Mirror of Venus In Sir Edward Coley Burne-Jones' The Mirror of Venus (1898), the artist creates a dream-like, almost supernatural setting and scene in which he attempts to provoke both contemplation and emotion in the viewer. Upon first glance, the situation of the work appears simplistic in its aesthetically pleasing nature. Burne-Jones simply presents the viewer with ten beautiful girls or women here, most of whom look at their reflections in a pond full of water and lily pads. The artist does not create a scene of complex action, but instead one of passivity, thoughtfulness, and emotion. The only significant complexity of the scene lies in each girl's emotional reaction to the particular image that she views. While many of them look longingly into their own reflections, some appear indifferent, some happy and one or two even seem discontent with her own image as it appears before them. Still others, however, do not even glance at their own likeness at all. Burne-Jones chooses instead subtly to complicate the scene by drawing these exceptions' attention to the tall girl draped in blue. Perhaps the most striking element of the painting as a whole, this girl calls to mind the stance, type, and expression of Boticelli's Venus in The Birth of Venus of 1485. Rather than crouching down to view her image in the water, this figure stands and attracts the gaze of not only the viewer, but also the girl to her left and the seated girl at the far right of the composition. The difference in these two girls' expressions in looking upon her acts as a noteworthy complication. While the girl at her left looks up to her face in admiration of her beauty, the seated girl looks to her with an expression that the viewer reads as jealousy and perhaps annoyance. Here, Burne-Jones presents not only a dream-like scene in which beautiful girls look at their reflection in contemplation and narcissism, but also one that contains realistic human and social complexities. Because not everyone can be satisfied with his or her own beauty, some must look instead to that of others either in reverence or in envy.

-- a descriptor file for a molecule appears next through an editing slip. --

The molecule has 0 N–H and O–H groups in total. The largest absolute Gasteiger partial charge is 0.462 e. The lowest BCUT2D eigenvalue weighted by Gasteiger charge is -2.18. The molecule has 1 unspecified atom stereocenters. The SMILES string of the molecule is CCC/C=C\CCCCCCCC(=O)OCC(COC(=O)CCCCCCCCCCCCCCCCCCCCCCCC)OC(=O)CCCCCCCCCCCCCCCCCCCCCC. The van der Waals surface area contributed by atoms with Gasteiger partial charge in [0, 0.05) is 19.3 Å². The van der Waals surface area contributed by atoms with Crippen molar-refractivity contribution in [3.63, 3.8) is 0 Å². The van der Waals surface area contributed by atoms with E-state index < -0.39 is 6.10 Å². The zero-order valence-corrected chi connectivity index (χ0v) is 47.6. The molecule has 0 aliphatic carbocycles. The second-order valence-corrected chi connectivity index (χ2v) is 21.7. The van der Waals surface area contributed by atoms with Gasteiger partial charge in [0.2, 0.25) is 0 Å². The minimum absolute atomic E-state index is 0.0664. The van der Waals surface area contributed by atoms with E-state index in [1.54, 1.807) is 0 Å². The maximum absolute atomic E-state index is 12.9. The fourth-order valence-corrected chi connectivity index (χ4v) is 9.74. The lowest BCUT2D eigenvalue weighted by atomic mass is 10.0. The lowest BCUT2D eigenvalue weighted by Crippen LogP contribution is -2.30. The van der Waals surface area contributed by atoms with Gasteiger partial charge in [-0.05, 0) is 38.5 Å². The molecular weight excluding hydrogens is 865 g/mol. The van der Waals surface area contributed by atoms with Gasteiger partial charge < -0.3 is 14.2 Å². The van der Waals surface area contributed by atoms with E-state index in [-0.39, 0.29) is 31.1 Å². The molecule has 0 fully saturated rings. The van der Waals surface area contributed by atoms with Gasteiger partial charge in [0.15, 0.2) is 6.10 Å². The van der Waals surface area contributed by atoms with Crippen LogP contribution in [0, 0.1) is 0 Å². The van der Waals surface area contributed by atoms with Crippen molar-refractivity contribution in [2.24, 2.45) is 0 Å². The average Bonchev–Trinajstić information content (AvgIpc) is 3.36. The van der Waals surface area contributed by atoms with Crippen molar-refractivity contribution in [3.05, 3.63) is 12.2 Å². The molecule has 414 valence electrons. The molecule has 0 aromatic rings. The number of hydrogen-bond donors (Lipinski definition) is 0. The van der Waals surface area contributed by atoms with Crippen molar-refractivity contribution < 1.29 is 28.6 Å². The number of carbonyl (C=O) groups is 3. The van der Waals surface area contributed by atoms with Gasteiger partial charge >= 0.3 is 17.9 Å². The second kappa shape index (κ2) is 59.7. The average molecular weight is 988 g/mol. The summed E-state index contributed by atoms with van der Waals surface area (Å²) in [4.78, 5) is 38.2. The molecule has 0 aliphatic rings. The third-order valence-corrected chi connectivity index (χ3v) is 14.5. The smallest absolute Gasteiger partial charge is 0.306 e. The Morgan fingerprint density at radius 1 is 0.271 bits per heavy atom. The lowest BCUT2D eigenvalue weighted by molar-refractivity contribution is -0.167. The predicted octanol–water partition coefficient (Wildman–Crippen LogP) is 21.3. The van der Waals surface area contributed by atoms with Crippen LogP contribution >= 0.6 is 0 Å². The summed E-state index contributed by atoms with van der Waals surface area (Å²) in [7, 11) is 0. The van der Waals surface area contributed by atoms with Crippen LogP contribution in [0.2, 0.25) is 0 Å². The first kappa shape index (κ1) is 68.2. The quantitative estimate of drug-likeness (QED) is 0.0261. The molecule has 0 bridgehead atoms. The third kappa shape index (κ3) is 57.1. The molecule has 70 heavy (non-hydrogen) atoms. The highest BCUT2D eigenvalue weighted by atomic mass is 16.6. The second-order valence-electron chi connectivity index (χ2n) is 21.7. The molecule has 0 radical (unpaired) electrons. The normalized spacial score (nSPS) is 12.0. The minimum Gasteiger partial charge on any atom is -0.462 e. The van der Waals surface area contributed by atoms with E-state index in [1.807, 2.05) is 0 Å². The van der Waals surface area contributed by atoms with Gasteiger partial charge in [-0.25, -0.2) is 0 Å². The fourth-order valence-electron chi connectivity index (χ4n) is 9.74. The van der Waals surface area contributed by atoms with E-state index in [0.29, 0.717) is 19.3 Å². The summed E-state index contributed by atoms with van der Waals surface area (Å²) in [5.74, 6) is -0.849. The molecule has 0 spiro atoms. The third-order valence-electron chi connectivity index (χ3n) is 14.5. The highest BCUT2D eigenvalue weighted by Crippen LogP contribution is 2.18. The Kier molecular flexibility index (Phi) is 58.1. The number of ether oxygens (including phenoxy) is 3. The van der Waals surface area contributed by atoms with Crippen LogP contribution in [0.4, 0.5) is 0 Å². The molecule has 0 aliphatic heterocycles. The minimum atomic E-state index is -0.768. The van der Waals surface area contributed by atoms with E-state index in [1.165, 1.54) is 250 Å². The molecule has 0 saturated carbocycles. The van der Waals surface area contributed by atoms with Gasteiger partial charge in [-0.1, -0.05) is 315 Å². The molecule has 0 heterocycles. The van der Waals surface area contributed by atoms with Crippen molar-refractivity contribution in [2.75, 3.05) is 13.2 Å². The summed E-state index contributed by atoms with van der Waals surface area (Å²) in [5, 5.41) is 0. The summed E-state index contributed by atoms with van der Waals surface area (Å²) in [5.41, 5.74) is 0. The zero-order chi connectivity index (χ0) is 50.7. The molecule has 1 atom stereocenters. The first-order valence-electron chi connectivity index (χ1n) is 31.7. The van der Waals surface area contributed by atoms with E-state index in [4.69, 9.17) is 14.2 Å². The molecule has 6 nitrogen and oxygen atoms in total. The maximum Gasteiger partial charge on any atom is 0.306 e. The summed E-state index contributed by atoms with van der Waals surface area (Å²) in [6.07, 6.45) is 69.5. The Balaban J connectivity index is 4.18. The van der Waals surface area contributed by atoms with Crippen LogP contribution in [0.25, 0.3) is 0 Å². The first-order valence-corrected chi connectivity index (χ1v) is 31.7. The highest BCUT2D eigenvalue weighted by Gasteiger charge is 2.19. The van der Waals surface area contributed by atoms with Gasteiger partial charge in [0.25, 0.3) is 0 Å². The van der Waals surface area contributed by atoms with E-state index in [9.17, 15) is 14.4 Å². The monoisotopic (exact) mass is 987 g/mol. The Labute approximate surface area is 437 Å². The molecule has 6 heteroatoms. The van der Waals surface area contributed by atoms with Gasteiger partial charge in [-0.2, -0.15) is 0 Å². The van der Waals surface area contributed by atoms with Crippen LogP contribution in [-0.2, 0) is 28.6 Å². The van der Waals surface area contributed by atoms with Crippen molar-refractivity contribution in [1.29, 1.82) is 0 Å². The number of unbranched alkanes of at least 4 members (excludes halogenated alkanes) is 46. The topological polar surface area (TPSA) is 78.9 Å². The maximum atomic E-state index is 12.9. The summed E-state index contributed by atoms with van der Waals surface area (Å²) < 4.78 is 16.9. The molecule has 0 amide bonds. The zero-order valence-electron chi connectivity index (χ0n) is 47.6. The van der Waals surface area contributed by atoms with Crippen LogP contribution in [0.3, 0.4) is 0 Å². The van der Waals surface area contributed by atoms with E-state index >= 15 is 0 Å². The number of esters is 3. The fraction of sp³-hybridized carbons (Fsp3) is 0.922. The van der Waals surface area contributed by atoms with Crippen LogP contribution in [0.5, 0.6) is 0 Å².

1. What effect does Burne-Jones's use of the otherworldly, rocky landscape present here have on the work as a whole? Does he simply employ this setting to call to mind the style of Renaissance painting such as that of Leonardo Da Vinci (present in the background of his Jaconde, The Virgin of the Rocks and other works) or does Burne-Jones have further meaning or purpose in doing so?

2. Why did Burne-Jones choose the title that he did for this painting? Does he perhaps mean to imply that the central figure of the standing girl in blue is actually Venus herself or perhaps just an embodiment of beauty in general? Could the title instead be completely allegorical?

3. How does Burne-Jones compare to other artists such as Millais or Hunt in terms of detail and color? Does this work by Burne-Jones provide any evidence of a shift away from the brightness and detailed precision in depictions of other, earlier Pre-Raphaelite art? If so, what reasons might you attribute this change to?

4. How do these girls in the painting compare with the female figure in Rossetti's Lady Lilith? Do each of their gazes and/or expressions invite the outside viewer's gaze? Do any of the ten girls here seem to some extent more akin to the "Fair Lady" figure of Lady Lilith? If so, which and why?


Waters, Bill. Burne-Jones -- A Quest for Love. [Works by Sir Edward Burne-Jones Bt and Related Works by Contemporary Artists]. London: Peter Nahum, 1993.

Wood, Christopher. The Pre-Raphaelites. New York: Studio/Viking, 1981.

Last modified 26 October 2004